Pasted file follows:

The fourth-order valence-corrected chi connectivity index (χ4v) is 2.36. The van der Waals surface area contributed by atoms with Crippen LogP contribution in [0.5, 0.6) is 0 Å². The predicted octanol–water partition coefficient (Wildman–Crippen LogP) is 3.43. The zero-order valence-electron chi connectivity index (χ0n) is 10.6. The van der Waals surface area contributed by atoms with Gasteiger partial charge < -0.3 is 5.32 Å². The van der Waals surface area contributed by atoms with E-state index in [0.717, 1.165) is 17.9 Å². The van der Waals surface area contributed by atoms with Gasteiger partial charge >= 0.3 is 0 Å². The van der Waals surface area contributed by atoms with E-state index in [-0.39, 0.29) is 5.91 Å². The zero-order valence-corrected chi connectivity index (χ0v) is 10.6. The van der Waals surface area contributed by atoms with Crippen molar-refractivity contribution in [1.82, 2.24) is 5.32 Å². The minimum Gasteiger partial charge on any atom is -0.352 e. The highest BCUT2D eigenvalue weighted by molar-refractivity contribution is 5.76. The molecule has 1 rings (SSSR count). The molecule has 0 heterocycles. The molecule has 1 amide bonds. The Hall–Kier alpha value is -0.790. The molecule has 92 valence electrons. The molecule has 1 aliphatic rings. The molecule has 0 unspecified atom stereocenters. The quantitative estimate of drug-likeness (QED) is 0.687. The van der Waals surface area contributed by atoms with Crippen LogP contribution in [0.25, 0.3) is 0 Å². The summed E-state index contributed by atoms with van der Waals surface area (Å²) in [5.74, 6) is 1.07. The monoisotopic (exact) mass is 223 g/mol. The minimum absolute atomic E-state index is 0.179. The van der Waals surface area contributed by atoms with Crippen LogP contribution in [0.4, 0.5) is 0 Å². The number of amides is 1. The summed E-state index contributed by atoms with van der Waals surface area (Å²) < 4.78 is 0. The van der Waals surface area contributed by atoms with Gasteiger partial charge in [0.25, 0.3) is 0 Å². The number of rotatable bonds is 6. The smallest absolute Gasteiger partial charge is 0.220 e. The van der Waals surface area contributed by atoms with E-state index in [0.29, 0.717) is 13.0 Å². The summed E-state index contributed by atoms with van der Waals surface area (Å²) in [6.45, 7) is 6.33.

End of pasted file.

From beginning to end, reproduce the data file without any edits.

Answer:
The fourth-order valence-corrected chi connectivity index (χ4v) is 2.36. The van der Waals surface area contributed by atoms with Crippen LogP contribution in [0.5, 0.6) is 0 Å². The predicted octanol–water partition coefficient (Wildman–Crippen LogP) is 3.43. The zero-order valence-electron chi connectivity index (χ0n) is 10.6. The van der Waals surface area contributed by atoms with Gasteiger partial charge < -0.3 is 5.32 Å². The van der Waals surface area contributed by atoms with E-state index in [0.717, 1.165) is 17.9 Å². The van der Waals surface area contributed by atoms with Gasteiger partial charge >= 0.3 is 0 Å². The van der Waals surface area contributed by atoms with E-state index in [-0.39, 0.29) is 5.91 Å². The zero-order valence-corrected chi connectivity index (χ0v) is 10.6. The van der Waals surface area contributed by atoms with Crippen molar-refractivity contribution in [1.82, 2.24) is 5.32 Å². The minimum Gasteiger partial charge on any atom is -0.352 e. The highest BCUT2D eigenvalue weighted by molar-refractivity contribution is 5.76. The molecule has 1 rings (SSSR count). The molecule has 0 heterocycles. The molecule has 1 amide bonds. The Hall–Kier alpha value is -0.790. The molecule has 92 valence electrons. The molecule has 1 aliphatic rings. The molecule has 0 unspecified atom stereocenters. The quantitative estimate of drug-likeness (QED) is 0.687. The van der Waals surface area contributed by atoms with Crippen LogP contribution in [0.25, 0.3) is 0 Å². The summed E-state index contributed by atoms with van der Waals surface area (Å²) in [5.74, 6) is 1.07. The monoisotopic (exact) mass is 223 g/mol. The minimum absolute atomic E-state index is 0.179. The van der Waals surface area contributed by atoms with Crippen LogP contribution in [0.4, 0.5) is 0 Å². The number of amides is 1. The summed E-state index contributed by atoms with van der Waals surface area (Å²) < 4.78 is 0. The van der Waals surface area contributed by atoms with Gasteiger partial charge in [0.25, 0.3) is 0 Å². The number of rotatable bonds is 6. The smallest absolute Gasteiger partial charge is 0.220 e. The van der Waals surface area contributed by atoms with E-state index in [0.29, 0.717) is 13.0 Å². The summed E-state index contributed by atoms with van der Waals surface area (Å²) in [6.45, 7) is 6.33.